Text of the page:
Reversing NMHH "Vegleges torles" app

Reversing NMHH "Vegleges torles" app


Recently was introduced by NMHH as a means to "compliant removal of sensitive data from devices" which you can only use by pasting a ?one-time? code found on your newly bought device. Knowing NER and friends, we expected with reason that the whole thing is yet another (remember pegasus?) stunt to promote malware. Let's check out the insides.

The first funny thing is how they didn't even bother to hide their thirdparty "dependence" (if not straight up license infringement, who knows):

First, to download the installer, you don't need a valid code from a device. One option is to go or get the direct link from main.js by searching for https keywords:       

 cutDownloadUrl: 'https://' + window.location.hostname + '/download/products/ceceut/hu/cece_usb_tool_setup.msi'

Static Analysis

Extracting this file with 7z results in CECE_USB_Tool.exe and dd.exe (LOL).

Pulling CECE_USB_TOOL.exe into r2 resulted in no standard winapi symbols which was a sign for me that it's a shitty C# project.... and I was right. I put it into an IL decompiler and saw that it was processed trough Fody+Costura.
The executable also had some anti-reversing and anti-debug features like allocating writable memory to unpack shit and isDebuggerPresent. Not a good start for something that's supposed to be "Compliant to data privacy and security laws".

The first two files I was interested in is ofc main.cs and DownloadUpdate.cs as these two are most likely to do something fishy over the internet. main.cs is desperately trying to connect to the internet in a loop but no shady behavior overall.

As for the update mechanism (`DownloadUpdate.cs + SelectDeviceControl.cs`), while downloads do check a checksum I would expect an embedded public key and a signature check instead. While I can forge a hash with no auditable binding information to Certus, I cannot do the same with an EUF-CMA signature:

     if (string.Equals(writeVersion.FileChecksum, GetChecksum(path + filename), StringComparison.OrdinalIgnoreCase))

Next up is just pure laziness:

  private bool check_secure_boot()
   string str = "powershell Confirm-SecureBootUEFI";
   ProcessStartInfo val = new ProcessStartInfo();
   val.set_Arguments("/c " + str);
   Process obj = Process.Start(val);
   return bool.Parse(obj.get_StandardOutput().ReadToEnd());

I wonder how this was not caught by virustotal? Running powershell commands in a cmd subprocess? C# has a builtin API for this...

Dynamic Analysis

But to my biggest surprise I haven't found any suspicious code from the static analysis so far. If there is anything going on with deletion behind the scenes it has to be through the Costura embededd DLLs:

static AssemblyLoader()
   assemblyNames.Add("costura", "costura.costura.dll.compressed");
   assemblyNames.Add("", "");
   assemblyNames.Add("microsoft.aspnetcore.http.abstractions", "");
   assemblyNames.Add("microsoft.aspnetcore.http.features", "");
   assemblyNames.Add("microsoft.bcl.asyncinterfaces", "");
   assemblyNames.Add("microsoft.extensions.primitives", "");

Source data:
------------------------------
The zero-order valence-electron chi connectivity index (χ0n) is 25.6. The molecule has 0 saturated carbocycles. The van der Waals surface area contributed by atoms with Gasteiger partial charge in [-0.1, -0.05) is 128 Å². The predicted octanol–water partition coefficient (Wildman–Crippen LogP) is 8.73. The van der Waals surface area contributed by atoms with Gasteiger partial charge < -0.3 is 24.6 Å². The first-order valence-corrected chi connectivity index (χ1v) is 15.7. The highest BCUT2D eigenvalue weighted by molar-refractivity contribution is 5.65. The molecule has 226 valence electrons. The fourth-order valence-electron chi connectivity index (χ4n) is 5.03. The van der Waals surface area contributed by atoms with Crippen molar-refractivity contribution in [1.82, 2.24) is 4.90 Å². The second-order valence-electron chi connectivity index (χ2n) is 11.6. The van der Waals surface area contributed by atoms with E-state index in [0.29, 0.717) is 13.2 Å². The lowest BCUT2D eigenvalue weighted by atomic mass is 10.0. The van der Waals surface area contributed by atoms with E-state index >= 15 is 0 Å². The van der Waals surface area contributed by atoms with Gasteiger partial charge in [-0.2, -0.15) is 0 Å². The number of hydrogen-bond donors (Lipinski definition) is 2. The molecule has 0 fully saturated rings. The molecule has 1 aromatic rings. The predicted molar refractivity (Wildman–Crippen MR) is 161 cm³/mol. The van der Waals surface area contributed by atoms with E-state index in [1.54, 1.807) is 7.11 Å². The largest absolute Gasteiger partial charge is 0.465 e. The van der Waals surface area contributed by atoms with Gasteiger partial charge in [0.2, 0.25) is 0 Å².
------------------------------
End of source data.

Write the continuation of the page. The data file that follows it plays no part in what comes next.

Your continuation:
assemblyNames.Add("microsoft.windowsapicodepack", "");
   assemblyNames.Add("", "");
   assemblyNames.Add("syroot.knownfolders", "costura.syroot.knownfolders.dll.compressed");
   assemblyNames.Add("system.buffers", "costura.system.buffers.dll.compressed");
   assemblyNames.Add("system.memory", "costura.system.memory.dll.compressed");
   assemblyNames.Add("system.numerics.vectors", "costura.system.numerics.vectors.dll.compressed");
   assemblyNames.Add("system.runtime.compilerservices.unsafe", "costura.system.runtime.compilerservices.unsafe.dll.compressed");
   assemblyNames.Add("", "");
   assemblyNames.Add("system.text.encodings.web", "costura.system.text.encodings.web.dll.compressed");
   assemblyNames.Add("system.text.json", "costura.system.text.json.dll.compressed");
   assemblyNames.Add("system.threading.tasks.extensions", "costura.system.threading.tasks.extensions.dll.compressed");
   assemblyNames.Add("system.valuetuple", "costura.system.valuetuple.dll.compressed");

As I do not know, nor do I wish to learn how Costura compresses these DLLs, I resorted to dynamic analysis with

I imported my cuckoo report so you can check it out:

4.6 out of 10.

A classic malware trick

YARA findings

A concerning amount of malware-like behaviour. You can justify the anti-debug finding with your classic "sOfTwArE iNteLlEcTuAl pRoPeRtY" bullshit, but that doesn't explain why a removal tool takes screenshots.

Unfortunately I wasn't able to extract which exact screenshot rule cuckoo is using with YARA

Next up in the dynamic adventures is a series of findings that triggered my sniffer meter.


This is a common way for malware for the preparation of sniffing TLS encrypted traffic. If your external stuff is expected to be encrypted, and hardware access is likely to be UACed by the user, why not place your own root certs into the system ¯\_(ツ)_/¯

Heck it even modified the System Security Policy settings:

And as the last step to set up the sniffNER, it changed our system proxy settings:

So in order: Modify System security policies -> Place new Root Certificate in system -> Set new system-wide proxy :)

Another interesting key that gets accessed:

But disabling IE security check is only the cherry on top after a system-wide sniffer is deployed.


Even though static analysis did not result in any findings, my original hunch that the packed DLLs might have been injected is more likely to be correct now. I haven't interacted with an actual USB stick during this dynamic analysis, but the order of logic in which the registry values were overwritten is an undeniable sign of sniffing. No suspicious network traffic was detected, most likely due to my lack of interaction with an actual device. In overall the dynamic findings triggered my NER meter :)